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non-recursive free of binary tree

This is a discussion on non-recursive free of binary tree within the C Programming forums, part of the General Programming Boards category; I kind of get it but hoo boy is that weird. I don't even know if I could code that. ...

  1. #16
    Registered User MutantJohn's Avatar
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    I kind of get it but hoo boy is that weird. I don't even know if I could code that. It's hard enough just to do on paper. Talk about messing with my mind.

    Also, is it possible to rotate higher order trees? Like an octree or a quadtree? A google search seems to indicate that there isn't a way, is there?

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    Quote Originally Posted by MutantJohn View Post
    I kind of get it but hoo boy is that weird. I don't even know if I could code that. It's hard enough just to do on paper. Talk about messing with my mind.

    Also, is it possible to rotate higher order trees? Like an octree or a quadtree? A google search seems to indicate that there isn't a way, is there?
    The general term for describing a tree with n children per node is n-ary (or k-ary, k-way, etc); when the number of children is known, you can say a 4-ary or 8-ary tree. Quadtrees and octrees are generally understood to be specific kinds of 4-ary and 8-ary trees, respectively, that are used for partitioning (e.g. 2-d and 3-d regions respectively). Note, an n-ary tree can also refer to a tree where each node is allowed to have any number of children. Also, remember, a tree is more or less just a graph with no cycles (usually a directed graph with each node having just one parent, and the root of the tree has no incoming edges).

    For trees with more than two children per node, it's less clear on what a rotate would consist of. Since there's not just a left and right child, which of the 3, 4, 8, etc, children would you rotate to the root? Which node does the former root become a child of? Theoretically you could reorder any tree, moving a child node up to the root and moving the root down (it's just swapping some pointers around), but I'm not sure I would call it a "rotate". Perhaps a "restructure" would be more appropriate. Whether the resulting tree is of any use is another question. A big part of whether you can usefully restructure a tree, and how you would do so, would depend on the constraints of your tree: ordering of nodes in your tree, balance requirements, relationships between parent and child nodes, etc. A quadtree or octree can not be be restructured (short of swapping sibling nodes, which is trivial and does not fundamentally alter the tree) and maintain it's spatial hierarchy. Other trees, maybe. It would take me a while to churn through a bunch of n-ary tree structures to see if I can find an example that is restructure-able. Not sure if I'll have time today.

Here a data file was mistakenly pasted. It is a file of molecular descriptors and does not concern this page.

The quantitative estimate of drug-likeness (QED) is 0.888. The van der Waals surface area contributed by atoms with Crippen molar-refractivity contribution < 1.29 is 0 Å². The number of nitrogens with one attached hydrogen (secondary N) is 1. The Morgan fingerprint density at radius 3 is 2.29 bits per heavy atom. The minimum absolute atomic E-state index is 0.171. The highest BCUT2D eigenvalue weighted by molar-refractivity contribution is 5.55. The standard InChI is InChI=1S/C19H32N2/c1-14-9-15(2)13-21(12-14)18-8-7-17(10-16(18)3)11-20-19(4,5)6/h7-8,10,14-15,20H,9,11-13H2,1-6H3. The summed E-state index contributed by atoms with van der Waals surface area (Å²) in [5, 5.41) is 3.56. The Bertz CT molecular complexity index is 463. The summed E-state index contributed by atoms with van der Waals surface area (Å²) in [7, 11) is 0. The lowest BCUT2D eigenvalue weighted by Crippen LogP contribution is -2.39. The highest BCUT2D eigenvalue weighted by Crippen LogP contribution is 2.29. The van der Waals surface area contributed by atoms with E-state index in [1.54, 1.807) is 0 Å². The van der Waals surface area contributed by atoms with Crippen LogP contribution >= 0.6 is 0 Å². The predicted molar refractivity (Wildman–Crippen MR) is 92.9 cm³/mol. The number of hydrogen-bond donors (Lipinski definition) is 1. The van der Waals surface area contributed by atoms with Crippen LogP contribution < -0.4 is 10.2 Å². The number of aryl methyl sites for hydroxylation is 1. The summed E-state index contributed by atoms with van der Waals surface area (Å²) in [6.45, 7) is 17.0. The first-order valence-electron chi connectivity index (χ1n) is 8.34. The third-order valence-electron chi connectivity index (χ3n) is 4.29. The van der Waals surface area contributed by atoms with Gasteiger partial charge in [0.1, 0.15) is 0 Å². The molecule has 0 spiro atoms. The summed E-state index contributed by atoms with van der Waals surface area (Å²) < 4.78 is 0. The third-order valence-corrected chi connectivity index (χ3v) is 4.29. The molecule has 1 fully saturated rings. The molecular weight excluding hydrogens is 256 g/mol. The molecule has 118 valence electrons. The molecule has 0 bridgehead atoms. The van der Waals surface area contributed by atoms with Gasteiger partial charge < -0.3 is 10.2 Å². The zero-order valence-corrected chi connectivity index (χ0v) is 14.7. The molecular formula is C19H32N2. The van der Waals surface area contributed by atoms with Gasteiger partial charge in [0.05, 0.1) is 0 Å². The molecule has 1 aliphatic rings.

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    Yes, it is NASA code, but for something as mundane as an earth-observing satellite. Sorry, nothing as exciting as a space shuttle or rover. And nothing falls out of the sky if this code doesn't work, as it's part of the ground processing system.

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    Thank-you. All coded, tested to the n-th degree, and it works like a charm! Very clever solution and very simple also. That's the best kind!

    Catherine

    Quote Originally Posted by iMalc View Post
    Actually, this is dead-easy. Simple pseudocode follows:
    Code:
    While the root is not null
        if the left node of the root is not null
            perform a right rotation about the root
        else
            delete the root, replacing it with what was the right child of root
    Done

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    Quote Originally Posted by cmoroney View Post
    Yes, it is NASA code, but for something as mundane as an earth-observing satellite. Sorry, nothing as exciting as a space shuttle or rover. And nothing falls out of the sky if this code doesn't work, as it's part of the ground processing system.
    I figured this was some library available to the public, and you were just using it for some personal project. Not mundane. Satellites are way more awesome than the stuff I work on normally.

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